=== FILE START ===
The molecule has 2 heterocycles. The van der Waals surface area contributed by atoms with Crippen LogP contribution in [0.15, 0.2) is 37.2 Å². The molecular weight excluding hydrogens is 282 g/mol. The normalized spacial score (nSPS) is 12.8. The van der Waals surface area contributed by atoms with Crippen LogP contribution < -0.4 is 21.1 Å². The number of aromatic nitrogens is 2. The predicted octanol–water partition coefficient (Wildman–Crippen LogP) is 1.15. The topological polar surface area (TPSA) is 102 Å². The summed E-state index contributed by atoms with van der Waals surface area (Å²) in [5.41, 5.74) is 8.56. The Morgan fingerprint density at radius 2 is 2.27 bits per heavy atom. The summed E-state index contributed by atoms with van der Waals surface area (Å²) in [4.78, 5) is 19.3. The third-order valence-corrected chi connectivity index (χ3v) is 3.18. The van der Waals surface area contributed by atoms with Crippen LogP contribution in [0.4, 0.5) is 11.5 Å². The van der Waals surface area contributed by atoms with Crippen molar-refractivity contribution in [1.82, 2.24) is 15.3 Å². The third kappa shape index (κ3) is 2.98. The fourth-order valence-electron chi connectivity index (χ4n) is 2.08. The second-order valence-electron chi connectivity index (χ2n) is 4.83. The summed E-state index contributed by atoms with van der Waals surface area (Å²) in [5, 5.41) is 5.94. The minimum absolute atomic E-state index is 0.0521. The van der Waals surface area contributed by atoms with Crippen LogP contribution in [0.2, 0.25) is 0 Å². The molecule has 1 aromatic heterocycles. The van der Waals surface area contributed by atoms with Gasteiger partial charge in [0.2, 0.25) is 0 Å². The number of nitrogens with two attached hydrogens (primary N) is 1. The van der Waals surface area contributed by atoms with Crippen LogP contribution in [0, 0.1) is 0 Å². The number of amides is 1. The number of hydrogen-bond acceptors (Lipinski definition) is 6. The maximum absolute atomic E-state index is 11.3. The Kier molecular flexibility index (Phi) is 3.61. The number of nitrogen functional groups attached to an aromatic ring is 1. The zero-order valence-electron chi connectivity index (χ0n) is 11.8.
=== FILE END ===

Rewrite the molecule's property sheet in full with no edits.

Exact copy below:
The molecule has 2 heterocycles. The van der Waals surface area contributed by atoms with Crippen LogP contribution in [0.15, 0.2) is 37.2 Å². The molecular weight excluding hydrogens is 282 g/mol. The normalized spacial score (nSPS) is 12.8. The van der Waals surface area contributed by atoms with Crippen LogP contribution < -0.4 is 21.1 Å². The number of aromatic nitrogens is 2. The predicted octanol–water partition coefficient (Wildman–Crippen LogP) is 1.15. The topological polar surface area (TPSA) is 102 Å². The summed E-state index contributed by atoms with van der Waals surface area (Å²) in [5.41, 5.74) is 8.56. The Morgan fingerprint density at radius 2 is 2.27 bits per heavy atom. The summed E-state index contributed by atoms with van der Waals surface area (Å²) in [4.78, 5) is 19.3. The third-order valence-corrected chi connectivity index (χ3v) is 3.18. The van der Waals surface area contributed by atoms with Crippen LogP contribution in [0.4, 0.5) is 11.5 Å². The van der Waals surface area contributed by atoms with Crippen molar-refractivity contribution in [1.82, 2.24) is 15.3 Å². The third kappa shape index (κ3) is 2.98. The fourth-order valence-electron chi connectivity index (χ4n) is 2.08. The second-order valence-electron chi connectivity index (χ2n) is 4.83. The summed E-state index contributed by atoms with van der Waals surface area (Å²) in [5, 5.41) is 5.94. The minimum absolute atomic E-state index is 0.0521. The van der Waals surface area contributed by atoms with Crippen LogP contribution in [0.2, 0.25) is 0 Å². The molecule has 1 aromatic heterocycles. The van der Waals surface area contributed by atoms with Gasteiger partial charge in [0.2, 0.25) is 0 Å². The number of nitrogens with two attached hydrogens (primary N) is 1. The van der Waals surface area contributed by atoms with Crippen LogP contribution in [0, 0.1) is 0 Å². The number of amides is 1. The number of hydrogen-bond acceptors (Lipinski definition) is 6. The maximum absolute atomic E-state index is 11.3. The Kier molecular flexibility index (Phi) is 3.61. The number of nitrogen functional groups attached to an aromatic ring is 1. The zero-order valence-electron chi connectivity index (χ0n) is 11.8.